Friday, May 3, 2013

Obama Administration's Energy Policy


Since the beginning of his first term in 2008, President Obama and his administration have proposed an energy policy to transform America‘s energy usage and dependence.

The Obama administration’s energy policy aims to improve America’s clean energy economy, end climate change referred to as global warming, and ensure a bright clean energy efficient economy in the future.

 In April of 2010, the Obama administration released the tasks that they plan to do or are currently doing to create a clean energy economy. If all goes according to plan, America will be independent on clean energy within 15 years. In total, the Obama administration’s energy policy calls for nearly $90 billion in investments.

Of these investments are a Smart Grid Investment Grant, greater efficiency standards for appliances, more strict fuel efficiency standards, and a new EPA ruling regarding greenhouse gas emissions by benefactors in the United States. 

Because of America’s $90 billion investments, America has passed both Germany and China in clean energy investments. Theoretically, the Obama administration’s energy policy calls for $90 billion in investments for what is roughly a 20 year period.

In terms of fuel efficiency, the Obama administration plans to double the current fuel efficiency of vehicles. However, said fuel efficiency does not plan to be doubled until 2025. In addition, the Obama administration hopes to increase the amount of hybrid vehicles on the road.

Shelby Edelson, a licensed driver of Pennsylvania, has mixed feelings about the Obama administration’s energy policy.

“I feel like better fuel efficiency in cars is a great idea. Still, 2025 feels like it’s forever away,” Edelson said. “Not to mention, those (hybrid) cars are much more money than the one I have. I don’t know if I’ll be able afford to one,” Edelson said.

Also, the Obama administration is pushing for greater regulations in the domestic energy resources being used. According to the Energy and Commerce Committee, hundreds of middle class jobs are being cut due to increased coal regulations.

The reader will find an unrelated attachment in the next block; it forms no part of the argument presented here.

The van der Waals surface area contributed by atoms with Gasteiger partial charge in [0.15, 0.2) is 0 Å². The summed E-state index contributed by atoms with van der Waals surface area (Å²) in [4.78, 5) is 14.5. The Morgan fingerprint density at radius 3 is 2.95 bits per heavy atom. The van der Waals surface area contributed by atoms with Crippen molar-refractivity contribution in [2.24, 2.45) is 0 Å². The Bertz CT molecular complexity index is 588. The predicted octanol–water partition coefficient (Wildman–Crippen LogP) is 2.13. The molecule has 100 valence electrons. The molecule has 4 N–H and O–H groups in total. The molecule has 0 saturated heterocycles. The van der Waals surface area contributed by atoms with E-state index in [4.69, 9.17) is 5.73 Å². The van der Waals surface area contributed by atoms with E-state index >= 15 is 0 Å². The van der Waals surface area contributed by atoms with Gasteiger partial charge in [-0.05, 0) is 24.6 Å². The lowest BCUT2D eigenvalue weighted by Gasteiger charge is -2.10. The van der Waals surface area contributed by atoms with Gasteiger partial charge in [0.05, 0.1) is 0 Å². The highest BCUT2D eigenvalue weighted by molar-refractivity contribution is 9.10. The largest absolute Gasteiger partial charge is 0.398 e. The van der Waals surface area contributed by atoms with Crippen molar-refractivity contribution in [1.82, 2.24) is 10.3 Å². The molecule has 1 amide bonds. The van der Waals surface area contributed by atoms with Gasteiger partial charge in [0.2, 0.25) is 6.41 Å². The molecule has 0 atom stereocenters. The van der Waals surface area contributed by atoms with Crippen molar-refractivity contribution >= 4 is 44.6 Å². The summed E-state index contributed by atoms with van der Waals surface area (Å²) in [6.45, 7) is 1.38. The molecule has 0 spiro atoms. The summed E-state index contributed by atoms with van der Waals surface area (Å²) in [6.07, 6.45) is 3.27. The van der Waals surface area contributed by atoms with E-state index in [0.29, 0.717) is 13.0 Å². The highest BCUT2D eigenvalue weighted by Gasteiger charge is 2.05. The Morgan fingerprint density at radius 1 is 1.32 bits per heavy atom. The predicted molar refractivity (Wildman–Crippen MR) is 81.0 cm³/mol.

The Obama administration’s energy policy also includes increasing the use of domestic natural gas, which is a means of hydro-fracking. Hydro-fracking, America’s most efficient means of extracting natural gas is raising nationwide concern.

Shannon Serafin, a scientifically interested student at Ursinus College, is not a fan of fracking.

“I think I don’t like fracking because it destroys our nature. I know it’s a really good energy source for America, but at what cost? Maybe I’m just a tree-hugger,” Serafin said.

According to a study from the University of Duke, there is a positive correlation with methane contaminated water and hydro-fracking.

However, a study released by the Shale Resources and Society Institute at the University of Buffalo states that the act of hydro-fracking is getting more and more safe. Basing the detrimental effects of hydro-fracking on administrative problems, the peer reviewed study concluded that the fracking industry has great room for improvements.

“If it (fracking) could be regulated more, I’d probably be more of a fan. The main goal is getting energy without hurting the environment,” Serafin said.


Here is a video regarding the Obama Administration's Energy Policy: CLICK HERE

Sunday, April 7, 2013

CORRELATION IS NOT CAUSATION( Prompt 10)



In a recent article from the Huffington Post, an Italian scientist made the claim that vaccines cause homosexuality. The ridiculousness of said article is at an all time high.